Offsite Construction: The Future of Home-Building in Ireland
Updated: Mar 3, 2018
Might offsite construction be key to tackling Ireland's housing crisis?
Ireland is currently suffering from a critical shortage of residential accommodation, and to address this deficiency, we need innovative, rapid and cost-effective ways to build new homes. To even begin to reach our common objective of providing homes for all, and to move towards a degree of market stability, a partial shift from our traditional and typical methods of home construction will be required. Offsite construction offers innovative, pioneering, high-quality solutions to this dilemma. Such solutions are not only currently manifestly optimal, but they can also provide a longer-term and sustainable house-building option for the future. And critically, offsite construction delivers a swift build, which is exactly what the market needs today to address the shortages in both private stock and social housing, not to mention the lack of emergency accommodation for homeless families.
"An offsite construction home is one that is manufactured in a quality-controlled factory environment, to impeccable standards, and then delivered to site for assembly by installation specialists, rather than being built brick-by-brick in the traditional way."
Offsite suppliers will ensure these homes are built in accordance with best practice, and fully compliant with current building regulations and standards. Significantly, offsite construction provides for highly energy efficient homes.
The continued and growing interest in offsite manufacturing outside Ireland can be attributed to its speed, sustainability and capacity to save costs compared to traditional building methods. Using offsite manufacturing, building can take place while the development site is being prepared. This saves a huge amount of time as traditional building can only begin after a site has been organised and adequately prepared. Furthermore, offsite manufacturing avoids building delays routinely triggered by poor weather or, in some cases, labour shortages due to the ongoing lack of skilled construction workers available, not just in Ireland but right across Europe. In short, using offsite construction will shave months off time spent on-site when compared with traditional building methods, and will provide a consistent robustness in terms of productivity, punctuality and reliability.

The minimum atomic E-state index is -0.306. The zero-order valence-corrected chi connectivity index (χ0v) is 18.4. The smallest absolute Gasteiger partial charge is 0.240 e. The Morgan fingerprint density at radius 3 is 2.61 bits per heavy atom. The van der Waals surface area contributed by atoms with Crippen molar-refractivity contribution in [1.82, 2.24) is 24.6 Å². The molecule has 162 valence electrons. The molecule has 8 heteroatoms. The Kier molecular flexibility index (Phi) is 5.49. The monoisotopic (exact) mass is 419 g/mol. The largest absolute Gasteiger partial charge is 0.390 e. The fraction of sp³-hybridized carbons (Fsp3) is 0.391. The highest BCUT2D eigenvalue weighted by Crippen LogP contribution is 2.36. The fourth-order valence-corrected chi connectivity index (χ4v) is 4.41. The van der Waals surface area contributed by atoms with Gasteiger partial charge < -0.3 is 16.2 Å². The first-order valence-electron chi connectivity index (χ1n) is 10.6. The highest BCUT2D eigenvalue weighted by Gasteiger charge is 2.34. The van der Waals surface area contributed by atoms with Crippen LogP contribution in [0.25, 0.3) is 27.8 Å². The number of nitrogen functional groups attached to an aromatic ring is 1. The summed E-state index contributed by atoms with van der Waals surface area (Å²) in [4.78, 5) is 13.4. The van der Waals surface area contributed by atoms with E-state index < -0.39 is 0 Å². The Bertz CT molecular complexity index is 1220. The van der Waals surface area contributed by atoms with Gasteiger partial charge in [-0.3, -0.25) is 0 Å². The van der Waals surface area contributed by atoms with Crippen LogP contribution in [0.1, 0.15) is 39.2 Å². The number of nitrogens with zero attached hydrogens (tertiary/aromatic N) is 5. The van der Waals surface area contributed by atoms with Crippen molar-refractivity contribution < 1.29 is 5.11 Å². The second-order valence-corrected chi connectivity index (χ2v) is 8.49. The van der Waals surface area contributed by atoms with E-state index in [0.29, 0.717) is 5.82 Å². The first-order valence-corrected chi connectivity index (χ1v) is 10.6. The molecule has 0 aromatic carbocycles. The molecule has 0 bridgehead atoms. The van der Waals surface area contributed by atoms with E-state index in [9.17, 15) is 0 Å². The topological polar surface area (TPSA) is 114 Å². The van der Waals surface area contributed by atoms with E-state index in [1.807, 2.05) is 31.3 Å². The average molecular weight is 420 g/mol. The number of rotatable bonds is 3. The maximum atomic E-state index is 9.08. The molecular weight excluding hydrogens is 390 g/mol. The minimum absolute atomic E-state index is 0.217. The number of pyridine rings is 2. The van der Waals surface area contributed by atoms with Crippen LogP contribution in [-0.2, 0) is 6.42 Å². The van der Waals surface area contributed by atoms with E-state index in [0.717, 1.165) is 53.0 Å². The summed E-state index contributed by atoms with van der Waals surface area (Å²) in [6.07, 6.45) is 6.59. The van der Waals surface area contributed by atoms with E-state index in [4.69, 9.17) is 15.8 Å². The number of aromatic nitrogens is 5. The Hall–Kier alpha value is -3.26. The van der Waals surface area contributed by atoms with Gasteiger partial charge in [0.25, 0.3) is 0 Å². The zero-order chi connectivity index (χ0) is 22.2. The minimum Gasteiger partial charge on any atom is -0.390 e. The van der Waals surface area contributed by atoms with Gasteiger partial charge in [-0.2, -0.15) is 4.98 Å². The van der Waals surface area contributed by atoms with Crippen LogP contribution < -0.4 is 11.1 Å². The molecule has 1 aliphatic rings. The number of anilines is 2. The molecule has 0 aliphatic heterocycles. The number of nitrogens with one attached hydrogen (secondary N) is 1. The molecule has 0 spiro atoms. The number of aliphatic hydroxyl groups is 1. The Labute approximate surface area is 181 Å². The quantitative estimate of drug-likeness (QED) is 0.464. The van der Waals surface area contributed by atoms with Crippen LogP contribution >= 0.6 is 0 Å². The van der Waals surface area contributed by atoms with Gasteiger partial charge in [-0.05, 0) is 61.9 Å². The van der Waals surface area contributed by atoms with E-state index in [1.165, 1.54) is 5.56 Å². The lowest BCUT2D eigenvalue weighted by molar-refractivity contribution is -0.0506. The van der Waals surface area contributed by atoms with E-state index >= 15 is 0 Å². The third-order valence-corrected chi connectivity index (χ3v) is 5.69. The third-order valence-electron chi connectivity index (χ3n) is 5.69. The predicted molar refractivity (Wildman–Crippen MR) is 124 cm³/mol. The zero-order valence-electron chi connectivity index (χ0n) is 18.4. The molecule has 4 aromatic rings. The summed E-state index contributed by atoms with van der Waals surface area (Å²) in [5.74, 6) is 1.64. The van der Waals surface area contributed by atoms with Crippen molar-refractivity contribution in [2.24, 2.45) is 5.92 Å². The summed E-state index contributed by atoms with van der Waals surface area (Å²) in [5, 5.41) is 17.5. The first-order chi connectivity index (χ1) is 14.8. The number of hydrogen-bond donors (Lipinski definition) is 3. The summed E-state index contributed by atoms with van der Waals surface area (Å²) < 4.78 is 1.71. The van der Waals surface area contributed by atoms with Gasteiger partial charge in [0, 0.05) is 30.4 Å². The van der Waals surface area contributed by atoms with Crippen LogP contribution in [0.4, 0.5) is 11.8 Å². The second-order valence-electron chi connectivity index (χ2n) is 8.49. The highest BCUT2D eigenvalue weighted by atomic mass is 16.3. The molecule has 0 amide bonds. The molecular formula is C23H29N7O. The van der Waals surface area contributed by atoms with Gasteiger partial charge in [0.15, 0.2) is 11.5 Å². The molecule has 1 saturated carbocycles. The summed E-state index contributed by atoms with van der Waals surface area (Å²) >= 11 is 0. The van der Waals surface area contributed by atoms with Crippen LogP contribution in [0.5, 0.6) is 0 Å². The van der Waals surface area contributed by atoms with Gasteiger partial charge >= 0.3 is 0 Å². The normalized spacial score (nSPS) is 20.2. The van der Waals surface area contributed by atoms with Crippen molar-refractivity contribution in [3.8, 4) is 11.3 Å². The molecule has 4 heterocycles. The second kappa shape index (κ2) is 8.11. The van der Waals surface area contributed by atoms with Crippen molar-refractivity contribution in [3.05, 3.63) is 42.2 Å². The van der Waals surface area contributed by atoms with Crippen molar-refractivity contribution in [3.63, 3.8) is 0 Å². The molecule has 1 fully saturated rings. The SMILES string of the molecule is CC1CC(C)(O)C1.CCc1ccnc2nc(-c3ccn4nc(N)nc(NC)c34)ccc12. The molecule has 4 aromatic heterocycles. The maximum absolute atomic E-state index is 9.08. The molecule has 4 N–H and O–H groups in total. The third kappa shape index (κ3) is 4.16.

"Considering the current demand for residential, educational and healthcare buildings across the country, we need the Irish Government to follow the example set by the UK Government and to prioritise offsite construction as not only an immediately viable option, but a cost-effective one."
Precision engineered building systems can be used to deliver projects more economically when every aspect of the build is considered from quality, health and safety to construction programme efficiencies. To be able to take full advantage of offsite construction, the industry must quickly upskill.
"These Precision Engineering Building Systems (PEBS) can only be delivered by experienced professionals using the top tier of innovation and capabilities."
Technology must be used throughout, and strategic planning and precision design is key to making offsite construction work. With the prevalence of BIM, digitised information systems have been designed to enable a shared data environment, permitting live updates and producing relevant information. This helps all building and construction projects, but particularly those new homes built using offsite manufacturing. This is driven by the understanding that these new technologies - after a transitional development - will help create a more holistic approach to the construction sector.
New building system and building product development, incorporating cutting-edge technology, are also key to the development of the offsite sector, helping to bridge the gap between site and office activity, and making house-building more efficient for everyone in the supply chain. This will further improve the growth of offsite construction and help confirm it as a practical method of housing delivery which can make a significant impression on the property crisis in Ireland.